Archives for posts with tag: cell phones

From the Telegraph:

A large study of mobile phone users has found no evidence that longer-term users are at an increased risk of developing brain tumours.

However, the Danish study, published in the journal BMJ Open, has been criticised as being “worthless” by fellow academics who say its methods are “seriously flawed”.

The team from the Institute of Cancer Epidemiology in Copenhagen looked at over 350,000 people who subscribed to mobile phone contracts before 1996, comparing brain tumour rates in them with non-subscribers. They looked for new diagnoses of brain tumours between 1990 and 2007.

The team concluded: “There was no association between tumours of the central nervous system or brain and long term (10 years or more) use of mobile phones.”

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But others strongly disagree.

Denis Henshaw, emeritus professor of human radiation effects at Bristol University, said the researchers had wrongly classified the 88 per cent of the Danish population who started using a mobile phone since 1996 – for whom there is no subscription information for legal reasons – as non-users.

They also removed business users from the study, who are likely to have been the heaviest users.

He concluded: “I consider the claims in the study to be worthless. This seriously flawed study misleads the public and decision makers about the safety of mobile phone use.”

Critics of such studies also point out that brain tumours tend to take decades, not years, to develop.

More.

From the Idaho Statesman:

If you use an electronic device (and who doesn’t), you carry around a significant amount of cadmium, a heavy metal that is toxic if ingested.

It won’t hurt you while you’re using your cellphone, iPod or computer monitor, but once you’re done with it, that’s a different matter. When cadmium lands in a landfill, it can end up in drinking water.

College of Idaho professor Sara Heggland wants to help prevent that by scientifically establishing the link between cadmium and osteoporosis and other bone maladies. She hopes that data will help raise the awareness of consumers and agencies and help shape the policy and practice of disposing of electronics.

“I love my iPhone. I love my iPad,” Heggland said. “But we need to come up with responsible ways to prevent e-waste from getting into landfills and our environment and ultimately into you and me.”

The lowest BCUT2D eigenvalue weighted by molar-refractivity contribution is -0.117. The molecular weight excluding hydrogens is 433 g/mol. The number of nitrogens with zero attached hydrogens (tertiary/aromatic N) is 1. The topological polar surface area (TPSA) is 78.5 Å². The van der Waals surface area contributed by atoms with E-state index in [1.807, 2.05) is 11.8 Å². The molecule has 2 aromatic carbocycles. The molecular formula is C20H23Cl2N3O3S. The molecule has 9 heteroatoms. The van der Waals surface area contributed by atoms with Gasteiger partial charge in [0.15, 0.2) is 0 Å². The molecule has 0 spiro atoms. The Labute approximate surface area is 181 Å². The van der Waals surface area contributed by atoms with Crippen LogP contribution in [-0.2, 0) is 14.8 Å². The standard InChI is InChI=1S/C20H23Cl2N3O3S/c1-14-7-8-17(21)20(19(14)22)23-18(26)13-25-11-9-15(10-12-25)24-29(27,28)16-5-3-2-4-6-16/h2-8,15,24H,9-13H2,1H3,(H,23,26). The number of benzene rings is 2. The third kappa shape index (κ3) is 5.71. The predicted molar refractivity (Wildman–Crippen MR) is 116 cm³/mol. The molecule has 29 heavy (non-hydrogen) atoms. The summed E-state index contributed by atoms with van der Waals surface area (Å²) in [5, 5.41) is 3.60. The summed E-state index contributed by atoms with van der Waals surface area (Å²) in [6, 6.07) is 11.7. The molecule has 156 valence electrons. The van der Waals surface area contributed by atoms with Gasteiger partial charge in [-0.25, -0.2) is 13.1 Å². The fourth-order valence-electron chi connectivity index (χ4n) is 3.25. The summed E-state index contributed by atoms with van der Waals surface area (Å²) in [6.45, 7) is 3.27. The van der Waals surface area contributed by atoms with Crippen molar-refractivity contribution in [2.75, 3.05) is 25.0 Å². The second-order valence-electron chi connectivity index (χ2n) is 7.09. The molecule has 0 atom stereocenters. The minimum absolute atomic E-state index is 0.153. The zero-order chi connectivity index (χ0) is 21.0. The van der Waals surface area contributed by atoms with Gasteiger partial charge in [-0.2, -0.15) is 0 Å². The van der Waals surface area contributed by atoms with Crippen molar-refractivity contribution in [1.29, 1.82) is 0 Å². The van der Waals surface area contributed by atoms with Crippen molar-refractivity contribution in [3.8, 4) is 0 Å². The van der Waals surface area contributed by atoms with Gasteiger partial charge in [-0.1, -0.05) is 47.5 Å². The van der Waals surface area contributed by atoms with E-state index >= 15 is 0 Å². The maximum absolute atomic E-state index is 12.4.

One recent breakthrough for Heggland and her students was demonstrating that cadmium causes osteoblasts, the cells that form bones, to destroy themselves. Now they’re studying how that process, dubbed “programmed cell death,” happens.

“In promoting the death of bone-forming cells, it therefore promotes the development of osteoporosis,” a disease that mostly affects post-menopausal women, Heggland said.

And cadmium packs a double whammy for females, since “women accumulate cadmium more during their reproductive lifetime than men,” she said. “Why that is, is still under debate.”

Now the C of I research team is trying to determine the role of estrogen in that process.

The team also has determined that cadmium gets deposited in the extra-cellular matrix of bone instead of calcium, and wants to figure out what replacing calcium does to the strength of bone cells.

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From the Lexington Minuteman:

When Dave Walko retired, he planned to move to Lexington and live a quiet life with his wife Sophia.

Seven years ago, he purchased a fourth-floor unit in the Muzzey High Condominium complex at 1475 Massachusetts Ave. after interviewing with the Lexington Housing Assistance Board (LexHAB). The former director of athletic development for Boston University, Walko was an athlete in his own right.

“I was playing international basketball (on the over-40 Team Watertown). I was in prime shape and I was doing fine,” said Walko, now 64.

Soon after moving in, Walko discovered there was a network of cell antennas “hidden in the cupola” — the dome rising from the roof about 40 feet from his bedroom. Three years later, he developed cancer, which he believes was related to exposure to the cell tower.

Walko beat his cancer in 2007 but said living so near to the cell tower has exacerbated an existing condition. Walko, who is hypersensitive to the frequencies emitted by cell phones and computers, said he cannot use a cell phone or sit at a computer without experiencing discomfort, with symptoms ranging from headaches to atrial fibrillations.

“It’s terrifying,” he said. “You shouldn’t have things mounted where people are living 40 feet away.”

Walko said had he known about the existence of the cell tower, he never would have moved in. “Why wouldn’t [LexHAB] disclose this?” he said.

Representatives from LexHAB could not be reached for comment.

Walko said he feels unsafe in his own home and nobody in the community is doing anything to help him.

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From The Telegraph:

Mobile phones and computers with wireless internet connections pose a risk to human health and should be banned from schools, a powerful European body has ruled.

A Council of Europe committee examined evidence that the technologies have “potentially harmful” effects on humans, and concluded that immediate action was required to protect children.

In a report, the committee said it was crucial to avoid repeating the mistakes made when public health officials were slow to recognise the dangers of asbestos, tobacco smoking and lead in petrol.

The report also highlighted the potential health risks of cordless telephones and baby monitors, which rely on similar technology and are widely used in British homes.

Fears have been raised that electromagnetic radiation emitted by wireless devices can cause cancers and affect the developing brain.

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